Jane Eyre HTML version
A preface to the first edition of "Jane Eyre" being unnecessary, I gave none: this
second edition demands a few words both of acknowledgment and
My thanks are due in three quarters.
To the Public, for the indulgent ear it has inclined to a plain tale with few
To the Press, for the fair field its honest suffrage has opened to an obscure
To my Publishers, for the aid their tact, their energy, their practical sense and
frank liberality have afforded an unknown and unrecommended Author.
The Press and the Public are but vague personifications for me, and I must thank
them in vague terms; but my Publishers are definite: so are certain generous
critics who have encouraged me as only large-hearted and high-minded men
know how to encourage a struggling stranger; to them, i.e., to my Publishers and
the select Reviewers, I say cordially, Gentlemen, I thank you from my heart.
Having thus acknowledged what I owe those who have aided and approved me, I
turn to another class; a small one, so far as I know, but not, therefore, to be
overlooked. I mean the timorous or carping few who doubt the tendency of such
books as "Jane Eyre:" in whose eyes whatever is unusual is wrong; whose ears
detect in each protest against bigotry--that parent of crime--an insult to piety, that
regent of God on earth. I would suggest to such doubters certain obvious
distinctions; I would remind them of certain simple truths.
Conventionality is not morality. Self-righteousness is not religion. To attack the
first is not to assail the last. To pluck the mask from the face of the Pharisee, is
not to lift an impious hand to the Crown of Thorns.
These things and deeds are diametrically opposed: they are as distinct as is vice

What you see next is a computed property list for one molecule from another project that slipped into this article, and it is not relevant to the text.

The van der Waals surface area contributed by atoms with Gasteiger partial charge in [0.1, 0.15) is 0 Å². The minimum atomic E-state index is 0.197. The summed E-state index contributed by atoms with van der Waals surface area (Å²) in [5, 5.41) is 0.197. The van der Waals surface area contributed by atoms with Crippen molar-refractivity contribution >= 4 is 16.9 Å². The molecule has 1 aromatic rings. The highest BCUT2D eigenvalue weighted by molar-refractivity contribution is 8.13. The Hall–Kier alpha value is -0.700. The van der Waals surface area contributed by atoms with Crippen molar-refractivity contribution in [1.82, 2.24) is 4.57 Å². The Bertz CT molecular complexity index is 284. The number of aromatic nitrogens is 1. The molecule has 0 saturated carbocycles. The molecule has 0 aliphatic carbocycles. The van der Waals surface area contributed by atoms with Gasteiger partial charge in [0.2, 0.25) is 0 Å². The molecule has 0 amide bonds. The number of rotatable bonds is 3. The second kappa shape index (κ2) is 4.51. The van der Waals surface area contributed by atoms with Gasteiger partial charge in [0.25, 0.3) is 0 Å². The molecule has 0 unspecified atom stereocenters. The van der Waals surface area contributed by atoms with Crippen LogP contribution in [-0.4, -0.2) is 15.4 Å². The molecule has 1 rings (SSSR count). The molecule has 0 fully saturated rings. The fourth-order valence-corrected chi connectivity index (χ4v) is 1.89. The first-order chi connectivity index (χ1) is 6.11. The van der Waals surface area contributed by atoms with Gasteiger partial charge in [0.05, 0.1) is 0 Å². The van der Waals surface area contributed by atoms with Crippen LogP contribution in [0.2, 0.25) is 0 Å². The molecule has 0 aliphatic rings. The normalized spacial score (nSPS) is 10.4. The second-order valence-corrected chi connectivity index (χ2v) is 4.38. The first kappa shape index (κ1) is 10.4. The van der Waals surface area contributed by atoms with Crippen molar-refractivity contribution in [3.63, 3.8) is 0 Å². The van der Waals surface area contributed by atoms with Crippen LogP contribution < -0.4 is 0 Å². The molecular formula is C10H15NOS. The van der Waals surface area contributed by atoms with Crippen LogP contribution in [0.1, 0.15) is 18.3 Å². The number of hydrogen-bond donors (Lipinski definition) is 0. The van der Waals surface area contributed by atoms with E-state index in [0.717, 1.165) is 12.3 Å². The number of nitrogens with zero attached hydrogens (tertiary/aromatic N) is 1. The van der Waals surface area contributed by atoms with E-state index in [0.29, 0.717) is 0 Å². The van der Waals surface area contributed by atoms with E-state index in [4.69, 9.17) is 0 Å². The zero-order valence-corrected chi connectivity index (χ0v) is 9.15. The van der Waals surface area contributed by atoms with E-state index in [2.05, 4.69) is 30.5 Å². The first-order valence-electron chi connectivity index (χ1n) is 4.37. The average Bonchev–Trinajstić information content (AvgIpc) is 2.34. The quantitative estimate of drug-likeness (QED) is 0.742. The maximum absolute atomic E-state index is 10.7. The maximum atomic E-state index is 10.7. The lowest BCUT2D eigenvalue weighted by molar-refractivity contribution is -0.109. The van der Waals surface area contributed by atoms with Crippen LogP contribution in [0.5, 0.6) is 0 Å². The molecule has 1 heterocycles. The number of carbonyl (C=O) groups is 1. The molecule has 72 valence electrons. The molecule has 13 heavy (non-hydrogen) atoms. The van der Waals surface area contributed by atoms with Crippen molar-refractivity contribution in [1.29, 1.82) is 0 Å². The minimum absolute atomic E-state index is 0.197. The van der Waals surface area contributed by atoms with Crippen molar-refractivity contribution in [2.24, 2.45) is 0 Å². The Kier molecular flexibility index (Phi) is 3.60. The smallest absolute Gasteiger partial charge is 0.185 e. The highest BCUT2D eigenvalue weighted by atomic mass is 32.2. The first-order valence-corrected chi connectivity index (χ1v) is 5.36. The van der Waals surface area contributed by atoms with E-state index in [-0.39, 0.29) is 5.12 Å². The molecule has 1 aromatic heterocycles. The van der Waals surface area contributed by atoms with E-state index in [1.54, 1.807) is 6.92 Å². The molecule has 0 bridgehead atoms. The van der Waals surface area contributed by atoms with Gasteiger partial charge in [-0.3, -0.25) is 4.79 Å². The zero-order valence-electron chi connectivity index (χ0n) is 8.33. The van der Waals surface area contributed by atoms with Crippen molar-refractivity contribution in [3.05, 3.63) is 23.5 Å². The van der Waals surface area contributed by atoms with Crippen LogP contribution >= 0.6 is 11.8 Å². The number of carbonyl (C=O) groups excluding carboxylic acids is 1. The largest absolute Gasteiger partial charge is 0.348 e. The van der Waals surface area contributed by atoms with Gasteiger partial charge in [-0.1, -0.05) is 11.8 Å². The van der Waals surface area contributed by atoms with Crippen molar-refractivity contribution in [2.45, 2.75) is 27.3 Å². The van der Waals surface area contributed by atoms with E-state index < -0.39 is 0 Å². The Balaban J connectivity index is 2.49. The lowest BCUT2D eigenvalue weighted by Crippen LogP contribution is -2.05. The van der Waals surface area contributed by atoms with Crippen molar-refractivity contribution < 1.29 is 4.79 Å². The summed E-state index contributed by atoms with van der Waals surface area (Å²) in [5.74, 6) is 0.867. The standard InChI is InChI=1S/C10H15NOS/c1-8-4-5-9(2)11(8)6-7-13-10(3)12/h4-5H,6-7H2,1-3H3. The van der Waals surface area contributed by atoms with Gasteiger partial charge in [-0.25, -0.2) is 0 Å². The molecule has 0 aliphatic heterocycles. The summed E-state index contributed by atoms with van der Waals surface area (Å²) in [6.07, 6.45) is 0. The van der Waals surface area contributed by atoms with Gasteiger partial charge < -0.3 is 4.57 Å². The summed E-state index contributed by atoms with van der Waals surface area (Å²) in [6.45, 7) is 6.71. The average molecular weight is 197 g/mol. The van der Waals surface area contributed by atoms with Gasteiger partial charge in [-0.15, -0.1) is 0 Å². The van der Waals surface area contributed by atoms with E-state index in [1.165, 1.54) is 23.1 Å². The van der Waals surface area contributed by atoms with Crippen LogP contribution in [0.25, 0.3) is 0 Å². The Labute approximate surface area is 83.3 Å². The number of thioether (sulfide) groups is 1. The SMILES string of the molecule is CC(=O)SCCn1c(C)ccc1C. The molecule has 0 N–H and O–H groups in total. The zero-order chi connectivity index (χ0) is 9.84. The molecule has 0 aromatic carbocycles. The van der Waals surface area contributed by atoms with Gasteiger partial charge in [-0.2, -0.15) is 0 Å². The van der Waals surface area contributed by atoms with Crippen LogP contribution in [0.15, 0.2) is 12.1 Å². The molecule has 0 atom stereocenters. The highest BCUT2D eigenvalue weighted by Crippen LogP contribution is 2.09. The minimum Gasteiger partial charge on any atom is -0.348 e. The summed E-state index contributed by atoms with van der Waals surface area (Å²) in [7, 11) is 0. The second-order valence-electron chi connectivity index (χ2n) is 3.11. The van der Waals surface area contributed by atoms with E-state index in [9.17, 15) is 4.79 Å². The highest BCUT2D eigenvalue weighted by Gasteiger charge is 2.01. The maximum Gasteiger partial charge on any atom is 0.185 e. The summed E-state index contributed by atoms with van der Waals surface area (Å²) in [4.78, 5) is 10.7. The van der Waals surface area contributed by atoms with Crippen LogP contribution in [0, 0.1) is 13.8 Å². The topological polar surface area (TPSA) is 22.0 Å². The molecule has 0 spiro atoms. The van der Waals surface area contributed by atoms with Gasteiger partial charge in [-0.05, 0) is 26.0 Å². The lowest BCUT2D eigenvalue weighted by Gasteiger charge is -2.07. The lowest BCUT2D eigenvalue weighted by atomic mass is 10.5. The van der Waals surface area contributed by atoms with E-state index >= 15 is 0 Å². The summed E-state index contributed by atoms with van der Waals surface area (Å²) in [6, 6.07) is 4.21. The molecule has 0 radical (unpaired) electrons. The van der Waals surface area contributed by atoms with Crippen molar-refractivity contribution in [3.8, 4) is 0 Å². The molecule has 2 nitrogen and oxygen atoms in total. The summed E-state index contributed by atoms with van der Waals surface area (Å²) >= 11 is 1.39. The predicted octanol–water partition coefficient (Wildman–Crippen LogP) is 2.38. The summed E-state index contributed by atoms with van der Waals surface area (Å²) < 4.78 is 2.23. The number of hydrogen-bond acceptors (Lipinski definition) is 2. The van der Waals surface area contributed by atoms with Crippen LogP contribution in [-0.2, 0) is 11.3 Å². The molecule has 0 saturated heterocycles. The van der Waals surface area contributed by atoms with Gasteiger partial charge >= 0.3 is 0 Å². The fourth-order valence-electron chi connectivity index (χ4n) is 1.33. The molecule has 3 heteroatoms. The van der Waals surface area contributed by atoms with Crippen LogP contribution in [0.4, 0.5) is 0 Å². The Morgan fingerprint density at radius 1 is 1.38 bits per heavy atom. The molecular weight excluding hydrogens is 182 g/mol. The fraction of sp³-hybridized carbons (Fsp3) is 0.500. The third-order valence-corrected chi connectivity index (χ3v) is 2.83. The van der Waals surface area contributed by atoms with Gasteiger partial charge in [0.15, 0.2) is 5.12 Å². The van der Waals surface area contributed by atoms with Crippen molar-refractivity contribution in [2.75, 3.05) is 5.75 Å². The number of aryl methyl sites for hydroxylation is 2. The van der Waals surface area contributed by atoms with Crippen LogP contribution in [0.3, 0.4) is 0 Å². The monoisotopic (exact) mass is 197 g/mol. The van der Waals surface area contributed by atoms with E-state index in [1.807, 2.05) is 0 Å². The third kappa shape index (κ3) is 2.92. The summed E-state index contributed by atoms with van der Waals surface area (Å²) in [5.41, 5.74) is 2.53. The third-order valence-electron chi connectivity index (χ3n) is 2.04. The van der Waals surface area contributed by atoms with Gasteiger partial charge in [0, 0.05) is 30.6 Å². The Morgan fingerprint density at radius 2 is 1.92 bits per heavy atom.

from virtue. Men too often confound them: they should not be confounded:
appearance should not be mistaken for truth; narrow human doctrines, that only
tend to elate and magnify a few, should not be substituted for the world-
redeeming creed of Christ. There is--I repeat it--a difference; and it is a good, and
not a bad action to mark broadly and clearly the line of separation between them.
The world may not like to see these ideas dissevered, for it has been
accustomed to blend them; finding it convenient to make external show pass for
sterling worth--to let white-washed walls vouch for clean shrines. It may hate him
who dares to scrutinise and expose--to rase the gilding, and show base metal
under it--to penetrate the sepulchre, and reveal charnel relics: but hate as it will,
it is indebted to him.
Ahab did not like Micaiah, because he never prophesied good concerning him,
but evil; probably he liked the sycophant son of Chenaannah better; yet might
Ahab have escaped a bloody death, had he but stopped his ears to flattery, and
opened them to faithful counsel.
There is a man in our own days whose words are not framed to tickle delicate
ears: who, to my thinking, comes before the great ones of society, much as the
son of Imlah came before the throned Kings of Judah and Israel; and who speaks